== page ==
Wednesday, November 21, 2012

ADIFF ’12: T’Ain’t Nobody’s Bizness

Every six or eight months or so, one of the major jazz magazines runs a story about how difficult it is for jazz artists to come out of the closet.  The usual suspects are duly interviewed and everyone bemoans the lingering uber-machismo inherited from big band era.  Yet, many of the true pioneering women of the blues, almost all of whom have significant jazz crossover appeal, were evidently either bisexuals or lesbians.  Robert Philipson explores their largely unknown but not necessarily secret sexual identities in T’Ain’t Nobody’s Bizness: Queer Blues Divas of the 1920s (trailer here), which screens as a selection of the 2012 African Diaspora International Film Festival in New York.

Ma Rainey and Bessie Smith could be bawdy yet sophisticated performers.  They were also bisexual.  As one of Philipson’s interview subjects explains, as blues singers, they were automatically marginalized by the Church-centered mainstream African American society of time.  Ironically, this was somewhat liberating in an in-for-a-penny kind of way.  As a result, Rainey and Smith carried on rather openly with lovers of all varieties, while they maintained their careers and straight public images—for the most part.  The same was true for Ethel Waters and Alberta Hunter, who were not really closeted or open lesbians, but something in between.  In contrast, patrons would have to be pretty dense to miss the significance of Gladys Bentley’s defiantly lesbian nightclub act.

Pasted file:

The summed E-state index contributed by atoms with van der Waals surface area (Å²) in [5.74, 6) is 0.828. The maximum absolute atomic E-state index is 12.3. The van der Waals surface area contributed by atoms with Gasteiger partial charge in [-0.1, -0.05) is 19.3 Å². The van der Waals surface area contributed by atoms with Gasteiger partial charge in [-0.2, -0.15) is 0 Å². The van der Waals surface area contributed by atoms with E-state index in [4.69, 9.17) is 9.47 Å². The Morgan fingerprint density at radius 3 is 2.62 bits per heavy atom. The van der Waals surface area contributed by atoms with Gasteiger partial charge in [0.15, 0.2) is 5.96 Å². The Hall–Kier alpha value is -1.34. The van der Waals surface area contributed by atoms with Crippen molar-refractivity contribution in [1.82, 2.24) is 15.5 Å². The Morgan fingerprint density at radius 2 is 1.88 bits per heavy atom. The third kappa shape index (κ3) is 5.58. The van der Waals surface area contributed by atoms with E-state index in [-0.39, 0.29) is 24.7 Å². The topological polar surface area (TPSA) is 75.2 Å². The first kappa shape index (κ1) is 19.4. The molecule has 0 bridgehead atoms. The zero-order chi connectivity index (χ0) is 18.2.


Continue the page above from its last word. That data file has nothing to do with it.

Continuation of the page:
If you adjust for inflation, Rainey, Smith, and Waters are among the biggest recording acts frankly ever.  It is quite extraordinary how such a significant aspect of their lives has been so widely overlooked. Yet, Philipson never overstates matters.  At one point Bizness’s narrator argues it was not their sexual identity that made Rainey and company such great artists, but it was an important part of who they were as people.

Philipson also makes some shrewd musical selections, ranging from “hmm, that’s an interesting double entendre” to “gee, how could anyone not pick up on that?”  However, viewers familiar with Waters’ long association with the Billy Graham Crusade in her later years will wonder how these two halves of her persona fit together.  Yet, Philipson never goes down this avenue.  Of course, there is only so much that can be addressed in Bizness’s thirty minute running time.

Philipson balances scandal and sensitivity quite well and features some great music.  Informative and briskly entertaining, T’Ain’t Nobody’s Bizness is highly recommended for jazz and blues fans.  It screens this coming Tuesday (11/27) as part of the Gay Theme Film Program at this year’s ADIFF.